Page last updated at 12:21 GMT, Monday, 24 August 2009 13:21 UK

Brown's Lockerbie release dilemma

By Ross Hawkins
Political correspondent, BBC News

The view of Gordon Brown's government on the release of the Lockerbie bomber has been straightforward if unrevealing.

Gordon Brown
Mr Brown is coming under pressure from political rivals to speak

It was, spokesmen have repeatedly said, a decision for Scottish Justice Secretary Kenny MacAskill.

That is why the prime minister will not say whether it was right or wrong to allow Abdelbaset Ali al-Megrahi to return to Libya, where he received a jubilant greeting.

But the political realities are much more complicated.

Justice is a matter for the Scottish government. Foreign affairs are not.

And the furious response to the release from FBI director Robert Mueller and others in the US made it clear the Scottish decision had become an international row.

Libyan leader Colonel Gaddafi did not make the prime minister's life any simpler when he publicly thanked "my friend Brown" and the Queen, as well as the Scottish authorities, for Megrahi's return.

His son, Saif al-Islam, added to the complications when he said the prisoner's release was "always on the negotiating table" during talks about commercial contracts for oil and gas.


Business Secretary Lord Mandelson said the idea the British and Libyan governments would barter over the freedom of a prisoner as part of a business deal was wrong, implausible and offensive.

It is clear Megrahi's fate did come up in negotiations between Britain and Libya. Lord Mandelson - who has met Saif al-Islam twice this year - and former Prime Minister Tony Blair have both explained that the Libyans raised the issue repeatedly.

Both Lord Mandelson and Mr Blair said their response had always been the same. They told the Libyans it was a decision for the Scottish government.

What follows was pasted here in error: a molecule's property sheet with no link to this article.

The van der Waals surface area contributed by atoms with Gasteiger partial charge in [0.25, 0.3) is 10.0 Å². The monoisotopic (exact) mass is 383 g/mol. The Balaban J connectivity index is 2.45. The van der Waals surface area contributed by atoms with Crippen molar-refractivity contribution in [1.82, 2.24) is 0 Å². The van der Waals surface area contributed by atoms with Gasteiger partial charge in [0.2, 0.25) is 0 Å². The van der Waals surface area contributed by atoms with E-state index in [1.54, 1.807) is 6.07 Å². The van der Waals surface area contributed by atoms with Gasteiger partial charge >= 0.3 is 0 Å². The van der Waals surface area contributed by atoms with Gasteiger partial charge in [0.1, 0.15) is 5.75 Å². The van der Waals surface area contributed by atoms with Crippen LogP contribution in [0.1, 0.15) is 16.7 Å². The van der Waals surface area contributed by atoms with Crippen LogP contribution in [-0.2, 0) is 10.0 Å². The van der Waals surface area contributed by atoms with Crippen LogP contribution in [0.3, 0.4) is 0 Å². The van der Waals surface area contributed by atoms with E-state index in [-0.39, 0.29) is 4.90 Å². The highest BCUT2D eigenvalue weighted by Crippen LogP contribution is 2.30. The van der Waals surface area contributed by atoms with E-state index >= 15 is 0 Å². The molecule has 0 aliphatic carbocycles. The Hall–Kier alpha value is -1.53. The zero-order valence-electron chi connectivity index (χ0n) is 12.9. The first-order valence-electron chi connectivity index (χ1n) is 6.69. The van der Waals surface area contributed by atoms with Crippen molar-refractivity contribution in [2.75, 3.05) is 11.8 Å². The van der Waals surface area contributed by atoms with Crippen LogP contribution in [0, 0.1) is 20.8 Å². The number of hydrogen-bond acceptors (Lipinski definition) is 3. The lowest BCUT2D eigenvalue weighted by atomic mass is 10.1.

If the prime minister said the release was wrong, he could damage relations with Libya. Were he to disagree, he would further inflame passions in the US

The arguments and allegations are unsurprising. As Britain's relations with Libya have improved, ministers at Westminster have repeatedly assured their Scottish counterparts that no deal was struck on Megrahi's fate, and that the decision about his future would rest with Scotland.

They can argue they have been consistent. And they can insist Mr Brown is not about to break his current holiday to comment.

None of that convinces their political opponents.

Liberal Democrat leader Nick Clegg has called the prime minister's silence "absurd and damaging".

Conservative leader David Cameron wasted no time airing his opposition to Megrahi's return, and demanding an opinion from Number 10.

If the prime minister said the release was wrong, he could damage relations with Libya. Were he to say it was right, he would further inflame passions in the US.

And four days after Megrahi took off from Glasgow airport, if Mr Brown did change his mind and make public his opinion on the release now, he would be accused of performing a U-turn.

None of that will stop him being asked whether Mr MacAskill did the right thing when he let the prisoner go home.

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